Ed Honohan appeared before the European Parliament on Monday 18th of March 2019. Mr Honohan was accompanied by a renowned Irish Economist, Trinity College lecturer and broadcaster, Constantin Gurdgiev, along with Irish members of the European Parliament, Luke Flanagan and Matt Carthy. The Master made a speech that the majority of the Irish media ignored and that will have implications for not just the world of finance and banking in Ireland, but will also have serious repercussions for American banks, funds and finance houses otherwise known to the Irish public as Vulture Funds.

The premise of the Master’s speech was based upon his intricate knowledge of not just Irish finance law but also that of banking law and how Vulture Funds have played the law to its fullest extent so as to effectively become the biggest legal tax avoidance scheme in our history and all with the blessing of the Irish Government.

Honohan recognized that the Irish Government had allowed Ireland become a tax haven, and that in turn allowed Vulture Funds to avail of what he says is impermissible state aid, much in the same vein as the legal action that the European Commission has recently taken a case against Apple for the recovery of €13 billion ($15 billion) in back tax that the Commission say that Apple failed to disclose to the Irish tax authorities.

Ed Honohan in his speech accuses the Irish government of effectively giving state aid to most of the financial institutions who took Ireland to the brink of financial ruin back in 2008 and who continue to influence government policy where banking interests are concerned. Mr Honohan has also called on the Irish government and Irish tax authorities to issue tax assessments to every resident Vulture Fund for unpaid taxes.

This would have the effect of raising billions of much needed tax to fund the deficit in social and capital spending, money that was poured into paying billions of Irish taxpayers money into the same people who are now avoiding paying tax, tax that should have been paid on profits on income earned here in Ireland. Mr Honohan states that the Irish Tax Authorities have a statutory duty and obligation to collect the unpaid tax on behalf of the Irish state and if they don’t then it becomes a matter for the European Commission to investigate the matter as a case of impermissible state aid.

American-owned Vulture Funds are using section 110 of the Finance Act 2017 and this in turn allows these vulture funds to pay no Irish taxes on their Irish domestic investments. In essence, Vulture Funds are using Irish legislation to undertake the wholesale avoidance of taxes to the Irish Exchequer. Their use of the scheme cannot be complete without the help of the State and other government departments such as the Department of Finance, the Charities Regulator, National Asset Management Agency (NAMA) and the Irish Tax Authorities, all who have worked to keep the multi-billion Irish tax avoidance scheme going in the domestic Irish economy.  

Honohan went on to explain why these structures would also classify Ireland as a Tax Haven, and how they violate EU law and ultimately qualify as state aid. An EU commission investigation into state aid will look at how the avoidance of tax is not just being facilitated by the government, but also how it affects all other areas of society such as social and economic development amongst other areas of the national interest. The Commission takes a hard-line view of what they effectively see as an issue that is far greater than the value of the unpaid tax.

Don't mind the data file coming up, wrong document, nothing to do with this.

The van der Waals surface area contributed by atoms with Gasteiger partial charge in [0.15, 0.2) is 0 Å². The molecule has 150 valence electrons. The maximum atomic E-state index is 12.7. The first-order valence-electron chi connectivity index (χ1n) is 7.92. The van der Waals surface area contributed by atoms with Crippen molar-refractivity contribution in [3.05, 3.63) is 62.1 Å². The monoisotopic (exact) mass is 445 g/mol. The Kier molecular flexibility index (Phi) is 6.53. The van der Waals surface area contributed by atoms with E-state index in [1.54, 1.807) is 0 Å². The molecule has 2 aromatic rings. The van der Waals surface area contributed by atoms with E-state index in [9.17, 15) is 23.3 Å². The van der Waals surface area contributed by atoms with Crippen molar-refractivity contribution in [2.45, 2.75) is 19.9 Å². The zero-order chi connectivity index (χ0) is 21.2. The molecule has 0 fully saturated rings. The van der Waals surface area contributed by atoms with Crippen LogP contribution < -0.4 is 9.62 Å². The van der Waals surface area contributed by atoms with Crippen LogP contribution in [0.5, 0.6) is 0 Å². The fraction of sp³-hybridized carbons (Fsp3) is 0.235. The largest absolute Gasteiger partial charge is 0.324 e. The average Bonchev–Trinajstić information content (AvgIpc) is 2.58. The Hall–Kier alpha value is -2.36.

The EU Commission has now indicated an interest in how the Irish government have allowed American Vulture Funds avail of what is effectively illegal or impermissible state aid. The Master of the Irish High Court says that this will have the effect of sending a strong message to the Irish government, the American Vulture Funds and the New York Stock Exchange that the EU Commission will no longer tolerate the government in facilitating large scale tax avoidance, with the net result that these funds will ultimately have to have to back pay billions of Euro in unpaid taxes.

Read More: Hundreds of family farms in Ireland at risk from “Vulture Funds”

The Commission can order recovery of illegal state aid for a ten-year period preceding the Commission's first request for information and if illegal or impermissible state aid is proven, then Ireland must recover the unpaid taxes plus interest and normal penalties from all resident Vulture Funds. Master Honohan goes on to say that the government’s response to the calling for the closure of tax loopholes is in reality a ploy to placate the public and politicians and will be papering over a crack so large that Vulture Funds will continue to extract tax, no matter how big the paper covering the crack is.

Both the European Parliament and UN have now effectively backed up the Master’s argument in statements released this week. The UN have accused the Irish Government of applying 'preferential tax laws' to vulture funds and goes on to state that ' this cannot continue'. Combined with that heavy hitting statement, the European Parliament also accuses the government of allowing Ireland to become a tax haven.

In a final parting shot against the Irish government, Ed Honohan cites the “moral dilemma” facing the likes of an Irish taxpayer-owned bank such as AIB, now back in profits, when choosing between selling performing and non-performing home loans to Vulture Funds as opposed to facilitating proposals from ethically-minded alternatives.

After my interview with the Master, I sat there writing my notes from memory rather than taking them during the interview, as I wanted to get the measure of a man who is prepared to not just put his career on the line but also that of his reputation as a legal genius. I walked out of the Starbucks café that we had met in, with the strong impression that he really means business and that the American Vulture Funds really do have a reason to be fearful for their continued futures here in Ireland.

After all who wants to pay billions of Euro in back taxes to the Irish people? Apple didn’t and the American Vulture Funds won’t either.

Edmund Honohan, seen here on RTE One's Claire Byrne show.YouTube/ Mick Daniels